Telling the truth about SME life today

Poor grammar on websites scares 59% away

A new study has revealed that 59 per cent of Britons would not use a company that had obvious grammatical or spelling mistakes on its website or marketing material, and 82 per cent would not use a company that had not correctly translated its material into English.

The research, conducted by Global Lingo, polled 1,029 UK adults on their online purchasing and browsing habits.

Those taking part were asked whether or not they tended to notice the quality of spelling or grammar or a company’s website 74 per cent said yes.

When asked whether bad grammar or obvious spelling errors would stop them buying from the website, 59 per cent said it would, with the majority claiming that they “wouldn’t trust” the company to provide a good quality service. Others would be put off due to an obvious lack of care, or would consider the company to be unprofessional.

“The fact that such a high percentage wouldn’t trust a company with poor spelling or grammar just goes to show crucial it is that businesses make the most of every opportunity, especially in these tough economic times,” says Richard Michie, marketing and technology director at Global Lingo.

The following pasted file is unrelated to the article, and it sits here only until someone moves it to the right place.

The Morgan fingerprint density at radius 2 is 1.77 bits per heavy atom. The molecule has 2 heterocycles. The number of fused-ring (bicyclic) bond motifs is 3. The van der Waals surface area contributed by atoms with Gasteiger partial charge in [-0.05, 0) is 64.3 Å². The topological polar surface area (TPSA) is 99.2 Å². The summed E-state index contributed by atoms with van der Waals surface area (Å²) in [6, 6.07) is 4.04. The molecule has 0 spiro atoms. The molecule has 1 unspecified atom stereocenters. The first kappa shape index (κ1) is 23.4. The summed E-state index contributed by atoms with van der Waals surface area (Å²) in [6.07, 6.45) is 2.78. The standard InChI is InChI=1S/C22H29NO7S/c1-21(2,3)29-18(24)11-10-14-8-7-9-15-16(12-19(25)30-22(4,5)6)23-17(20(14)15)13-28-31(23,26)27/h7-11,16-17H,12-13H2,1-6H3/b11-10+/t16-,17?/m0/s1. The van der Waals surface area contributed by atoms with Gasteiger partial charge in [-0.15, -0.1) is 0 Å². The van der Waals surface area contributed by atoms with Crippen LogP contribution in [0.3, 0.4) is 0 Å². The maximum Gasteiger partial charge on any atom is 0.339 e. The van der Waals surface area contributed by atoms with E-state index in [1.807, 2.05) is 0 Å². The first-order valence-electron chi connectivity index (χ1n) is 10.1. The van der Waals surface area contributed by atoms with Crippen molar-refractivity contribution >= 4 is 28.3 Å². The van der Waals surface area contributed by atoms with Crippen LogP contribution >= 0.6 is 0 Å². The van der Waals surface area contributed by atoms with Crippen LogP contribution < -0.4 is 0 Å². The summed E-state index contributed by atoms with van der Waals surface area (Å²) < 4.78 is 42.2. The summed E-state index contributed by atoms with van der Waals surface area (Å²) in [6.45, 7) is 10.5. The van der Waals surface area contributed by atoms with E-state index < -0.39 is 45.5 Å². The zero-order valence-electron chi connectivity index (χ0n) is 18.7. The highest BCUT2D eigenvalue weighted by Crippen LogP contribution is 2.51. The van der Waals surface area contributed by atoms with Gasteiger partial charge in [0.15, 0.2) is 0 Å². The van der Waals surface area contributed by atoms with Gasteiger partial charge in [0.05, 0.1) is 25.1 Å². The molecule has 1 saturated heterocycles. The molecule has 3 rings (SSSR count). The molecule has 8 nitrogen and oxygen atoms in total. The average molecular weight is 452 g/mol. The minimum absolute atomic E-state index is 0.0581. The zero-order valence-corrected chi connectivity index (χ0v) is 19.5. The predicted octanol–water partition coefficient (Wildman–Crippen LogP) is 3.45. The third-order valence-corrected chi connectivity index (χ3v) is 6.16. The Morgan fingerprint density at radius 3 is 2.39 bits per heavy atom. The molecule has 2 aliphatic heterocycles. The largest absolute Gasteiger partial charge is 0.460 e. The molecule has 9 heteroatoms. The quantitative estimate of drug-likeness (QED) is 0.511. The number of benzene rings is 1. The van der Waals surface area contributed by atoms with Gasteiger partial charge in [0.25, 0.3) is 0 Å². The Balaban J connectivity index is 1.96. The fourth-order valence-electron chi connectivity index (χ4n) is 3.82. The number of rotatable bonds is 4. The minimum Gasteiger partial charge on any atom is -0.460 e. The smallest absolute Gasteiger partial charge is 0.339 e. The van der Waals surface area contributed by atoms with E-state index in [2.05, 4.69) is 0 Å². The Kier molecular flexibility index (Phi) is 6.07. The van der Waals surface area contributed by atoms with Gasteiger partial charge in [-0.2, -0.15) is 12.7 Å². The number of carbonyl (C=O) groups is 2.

“You only have a short amount of time to make an impression on a potential customer, and if your website or ad is riddled with grammatical errors, it’s not going to place you in a favourable light. Competition is tough, and if you don’t take the care to present yourself in as professional a light as possible, you may well be losing yourself important business.”

When consumers were asked if they had ever come across a website that was clearly translated from a foreign website into English, which then read inadequately with bad grammatical mistakes, 31 per cent of individuals admitted that this had indeed happened to them. But the impact is dramatic: just 4 per cent of this number then continued to use the website or purchase goods from it.

This works both ways, so if you are doing business internationally, ensure that your foreign-language website is mistake-free.

This is particularly true for finance-related websites designed to help people in difficult credit-related situations, such as those looking for a bad credit mortgages. Whilst a lot of companies are honourable and adhere to codes of practice there are some who indeed set out to scam innocent victims. Poor grammar on a website is usually a sign that a company probably should not be trusted, particularly when it comes to parting with money.

Also of interest:
See our post on OTE (On Target earnings)


Related Stories

Most Read


If you enjoyed this article,
why not join our newsletter?

We promise only quality content, tailored to suit what our readers like to see!